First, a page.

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Sunday 27th May 2018

Alzheimer's slowed by exercise

15th July 2008

A study of older people in the United States has found that remaining physically fit could confer an advantage in preventing the development of Alzheimer's in those who are in the early stages of the disease.

Old Woman 400

The study found that being physically fit could stave off memory loss and brain shrinkage, after studying a group of 121 people over 60.

Published in the journal Neurology, the study showed that the least fit participants had four times more signs of brain shrinkage than those who exercised regularly.

The study builds on previous research which has also indicated that exercise reduces the risk of dementia.

Lead author Jeffrey Burns of the University of Kansas School of Medicine said his study focused in particular on the effects of exercise on people already in the early stages of Alzheimer's.

Burns said his results showed that those in this group might also be able to preserve their brain function for a longer period through regular exercise.

Populations throughout the world are ageing, especially in developed countries. In the United Kingdom, some 700,000 people are living with dementia, and their number is expected to rise sharply in the next 20 years.

Volunteers in the study underwent a treadmill test to see how fit they were and then their brains were scanned for shrinkage, which is one way of measuring the progression of Alzheimer's.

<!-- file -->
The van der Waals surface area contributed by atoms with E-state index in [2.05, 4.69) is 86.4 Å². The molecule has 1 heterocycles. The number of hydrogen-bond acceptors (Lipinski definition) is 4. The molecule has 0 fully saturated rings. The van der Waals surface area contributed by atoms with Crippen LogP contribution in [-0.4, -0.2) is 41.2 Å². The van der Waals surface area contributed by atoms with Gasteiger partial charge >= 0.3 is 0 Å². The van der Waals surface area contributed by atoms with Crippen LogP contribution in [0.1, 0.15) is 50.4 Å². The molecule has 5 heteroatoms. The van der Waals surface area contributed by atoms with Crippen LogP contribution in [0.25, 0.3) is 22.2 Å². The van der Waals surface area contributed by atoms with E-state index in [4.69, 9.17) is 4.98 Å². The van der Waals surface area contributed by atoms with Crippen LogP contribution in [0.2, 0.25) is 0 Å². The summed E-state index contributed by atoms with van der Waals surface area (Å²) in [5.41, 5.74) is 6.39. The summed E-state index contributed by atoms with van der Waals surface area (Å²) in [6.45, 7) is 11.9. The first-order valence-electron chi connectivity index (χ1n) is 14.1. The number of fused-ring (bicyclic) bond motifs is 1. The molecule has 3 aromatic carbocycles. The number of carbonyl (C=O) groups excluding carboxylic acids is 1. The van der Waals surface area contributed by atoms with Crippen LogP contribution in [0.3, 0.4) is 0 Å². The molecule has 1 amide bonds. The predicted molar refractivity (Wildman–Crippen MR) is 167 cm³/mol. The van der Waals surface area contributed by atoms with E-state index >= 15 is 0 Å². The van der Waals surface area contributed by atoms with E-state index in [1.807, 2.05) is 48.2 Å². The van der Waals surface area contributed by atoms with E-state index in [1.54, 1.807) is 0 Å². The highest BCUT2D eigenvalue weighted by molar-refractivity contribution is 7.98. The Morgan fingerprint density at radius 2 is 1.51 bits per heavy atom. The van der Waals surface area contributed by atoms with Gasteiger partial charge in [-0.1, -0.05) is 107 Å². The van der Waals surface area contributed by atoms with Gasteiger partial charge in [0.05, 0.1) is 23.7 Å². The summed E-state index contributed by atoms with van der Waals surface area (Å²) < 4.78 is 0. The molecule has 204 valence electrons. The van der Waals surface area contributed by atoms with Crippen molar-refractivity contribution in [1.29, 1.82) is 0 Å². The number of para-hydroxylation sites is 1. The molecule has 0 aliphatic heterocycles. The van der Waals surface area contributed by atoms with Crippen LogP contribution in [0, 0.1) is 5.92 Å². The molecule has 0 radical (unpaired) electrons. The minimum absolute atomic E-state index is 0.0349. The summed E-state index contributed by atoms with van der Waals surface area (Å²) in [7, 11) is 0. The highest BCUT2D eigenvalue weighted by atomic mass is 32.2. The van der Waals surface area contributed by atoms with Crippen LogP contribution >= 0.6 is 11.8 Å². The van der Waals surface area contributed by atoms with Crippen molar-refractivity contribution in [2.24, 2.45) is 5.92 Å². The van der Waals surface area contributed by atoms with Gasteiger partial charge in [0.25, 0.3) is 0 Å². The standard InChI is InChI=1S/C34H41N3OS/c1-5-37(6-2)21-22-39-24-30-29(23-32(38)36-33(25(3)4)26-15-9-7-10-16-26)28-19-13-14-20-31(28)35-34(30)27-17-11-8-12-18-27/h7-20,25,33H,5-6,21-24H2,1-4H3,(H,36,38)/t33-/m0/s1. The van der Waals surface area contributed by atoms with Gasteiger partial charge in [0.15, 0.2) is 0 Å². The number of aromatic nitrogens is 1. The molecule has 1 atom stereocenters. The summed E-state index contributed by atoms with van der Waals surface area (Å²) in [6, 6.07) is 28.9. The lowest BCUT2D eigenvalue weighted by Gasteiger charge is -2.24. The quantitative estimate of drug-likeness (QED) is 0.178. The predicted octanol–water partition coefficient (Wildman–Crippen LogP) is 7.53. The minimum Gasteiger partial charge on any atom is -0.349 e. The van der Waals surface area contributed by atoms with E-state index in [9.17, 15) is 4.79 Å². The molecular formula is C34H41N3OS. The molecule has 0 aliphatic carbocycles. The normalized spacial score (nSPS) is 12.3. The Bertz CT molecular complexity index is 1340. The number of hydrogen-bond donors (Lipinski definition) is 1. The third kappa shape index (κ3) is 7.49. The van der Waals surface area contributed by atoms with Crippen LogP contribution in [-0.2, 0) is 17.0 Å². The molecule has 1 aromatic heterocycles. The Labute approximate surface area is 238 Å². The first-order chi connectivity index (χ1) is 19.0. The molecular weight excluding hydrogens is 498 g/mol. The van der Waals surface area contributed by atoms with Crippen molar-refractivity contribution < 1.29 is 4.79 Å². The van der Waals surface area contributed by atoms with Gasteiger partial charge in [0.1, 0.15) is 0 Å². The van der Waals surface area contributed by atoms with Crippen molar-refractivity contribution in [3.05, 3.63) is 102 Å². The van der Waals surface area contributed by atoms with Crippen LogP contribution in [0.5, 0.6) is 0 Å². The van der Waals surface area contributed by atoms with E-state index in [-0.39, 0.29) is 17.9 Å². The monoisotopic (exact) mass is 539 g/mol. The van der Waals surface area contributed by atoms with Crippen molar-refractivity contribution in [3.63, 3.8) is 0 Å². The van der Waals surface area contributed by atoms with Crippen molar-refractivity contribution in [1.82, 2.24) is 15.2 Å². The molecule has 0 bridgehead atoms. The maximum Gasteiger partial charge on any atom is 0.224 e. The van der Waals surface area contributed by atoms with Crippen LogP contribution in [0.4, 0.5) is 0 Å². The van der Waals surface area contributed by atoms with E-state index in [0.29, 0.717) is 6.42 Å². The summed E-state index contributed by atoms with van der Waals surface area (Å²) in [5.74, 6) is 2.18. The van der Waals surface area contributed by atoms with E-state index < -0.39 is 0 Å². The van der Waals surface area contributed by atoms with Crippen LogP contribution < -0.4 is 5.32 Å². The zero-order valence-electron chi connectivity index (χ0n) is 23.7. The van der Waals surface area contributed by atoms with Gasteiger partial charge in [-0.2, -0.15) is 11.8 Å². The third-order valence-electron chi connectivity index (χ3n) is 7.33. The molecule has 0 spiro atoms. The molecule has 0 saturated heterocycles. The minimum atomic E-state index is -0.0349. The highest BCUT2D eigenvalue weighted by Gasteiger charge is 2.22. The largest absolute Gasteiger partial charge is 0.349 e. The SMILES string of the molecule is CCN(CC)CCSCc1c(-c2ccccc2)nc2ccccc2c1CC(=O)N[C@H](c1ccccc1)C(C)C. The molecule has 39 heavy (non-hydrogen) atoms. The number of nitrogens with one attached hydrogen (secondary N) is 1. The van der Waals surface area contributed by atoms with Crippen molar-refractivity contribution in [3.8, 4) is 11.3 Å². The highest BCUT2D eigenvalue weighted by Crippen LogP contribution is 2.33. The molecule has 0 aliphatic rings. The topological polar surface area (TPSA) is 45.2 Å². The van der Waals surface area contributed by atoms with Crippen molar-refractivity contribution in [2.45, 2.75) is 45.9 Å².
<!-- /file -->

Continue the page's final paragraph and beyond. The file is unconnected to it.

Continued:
In those who did not have Alzheimer's at all, there was little correlation between exercise patterns and brain volume. However, those with early-stage Alzheimer's who stayed fit were on average four times better off than those who were unfit.

Evidence shows decreasing brain volume is tied to poorer cognitive performance, so preserving more brain volume may translate into better cognitive performance, Burns said.

Other experts agreed, saying that exercise boosts blood flow to the brain, delivering oxygen and nutrients.

According to Susanne Sorensen, head of research at the Alzheimer's Society, a healthy heart also means a healthy brain.

Alzheimer's Research Trust chief executive Rebecca Wood agreed, saying that a balanced diet and regular exercise could improve the quality of life of older people with dementia, as well as those who do not have the condition.


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